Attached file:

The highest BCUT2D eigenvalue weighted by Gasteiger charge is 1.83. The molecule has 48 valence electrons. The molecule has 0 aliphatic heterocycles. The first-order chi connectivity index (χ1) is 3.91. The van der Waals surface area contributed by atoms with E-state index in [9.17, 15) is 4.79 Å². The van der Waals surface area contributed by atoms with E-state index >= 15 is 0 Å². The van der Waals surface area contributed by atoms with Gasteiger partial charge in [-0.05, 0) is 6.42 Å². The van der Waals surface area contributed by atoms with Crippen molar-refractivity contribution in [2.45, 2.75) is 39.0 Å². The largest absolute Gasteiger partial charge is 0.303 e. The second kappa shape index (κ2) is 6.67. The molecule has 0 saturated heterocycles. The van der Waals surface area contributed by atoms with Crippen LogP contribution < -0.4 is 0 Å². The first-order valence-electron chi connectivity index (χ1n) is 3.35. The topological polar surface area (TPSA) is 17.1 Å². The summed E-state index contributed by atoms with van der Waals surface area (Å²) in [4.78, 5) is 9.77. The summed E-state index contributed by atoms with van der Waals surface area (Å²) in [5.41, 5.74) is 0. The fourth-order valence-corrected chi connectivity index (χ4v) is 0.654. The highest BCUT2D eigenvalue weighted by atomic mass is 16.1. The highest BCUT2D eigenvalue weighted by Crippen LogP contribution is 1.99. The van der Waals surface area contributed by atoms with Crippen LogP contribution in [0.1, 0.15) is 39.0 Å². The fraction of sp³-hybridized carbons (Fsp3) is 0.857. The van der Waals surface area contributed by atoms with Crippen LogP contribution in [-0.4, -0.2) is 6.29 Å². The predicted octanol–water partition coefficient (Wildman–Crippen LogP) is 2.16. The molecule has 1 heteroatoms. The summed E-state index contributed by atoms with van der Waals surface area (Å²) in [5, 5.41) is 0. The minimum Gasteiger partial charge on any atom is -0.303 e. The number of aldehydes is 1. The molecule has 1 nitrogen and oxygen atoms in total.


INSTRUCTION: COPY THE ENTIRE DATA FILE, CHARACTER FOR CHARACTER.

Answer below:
The highest BCUT2D eigenvalue weighted by Gasteiger charge is 1.83. The molecule has 48 valence electrons. The molecule has 0 aliphatic heterocycles. The first-order chi connectivity index (χ1) is 3.91. The van der Waals surface area contributed by atoms with E-state index in [9.17, 15) is 4.79 Å². The van der Waals surface area contributed by atoms with E-state index >= 15 is 0 Å². The van der Waals surface area contributed by atoms with Gasteiger partial charge in [-0.05, 0) is 6.42 Å². The van der Waals surface area contributed by atoms with Crippen molar-refractivity contribution in [2.45, 2.75) is 39.0 Å². The largest absolute Gasteiger partial charge is 0.303 e. The second kappa shape index (κ2) is 6.67. The molecule has 0 saturated heterocycles. The van der Waals surface area contributed by atoms with Crippen LogP contribution < -0.4 is 0 Å². The first-order valence-electron chi connectivity index (χ1n) is 3.35. The topological polar surface area (TPSA) is 17.1 Å². The summed E-state index contributed by atoms with van der Waals surface area (Å²) in [4.78, 5) is 9.77. The summed E-state index contributed by atoms with van der Waals surface area (Å²) in [5.41, 5.74) is 0. The fourth-order valence-corrected chi connectivity index (χ4v) is 0.654. The highest BCUT2D eigenvalue weighted by atomic mass is 16.1. The highest BCUT2D eigenvalue weighted by Crippen LogP contribution is 1.99. The van der Waals surface area contributed by atoms with Crippen LogP contribution in [0.1, 0.15) is 39.0 Å². The fraction of sp³-hybridized carbons (Fsp3) is 0.857. The van der Waals surface area contributed by atoms with Crippen LogP contribution in [-0.4, -0.2) is 6.29 Å². The predicted octanol–water partition coefficient (Wildman–Crippen LogP) is 2.16. The molecule has 1 heteroatoms. The summed E-state index contributed by atoms with van der Waals surface area (Å²) in [5, 5.41) is 0. The minimum Gasteiger partial charge on any atom is -0.303 e. The number of aldehydes is 1. The molecule has 1 nitrogen and oxygen atoms in total.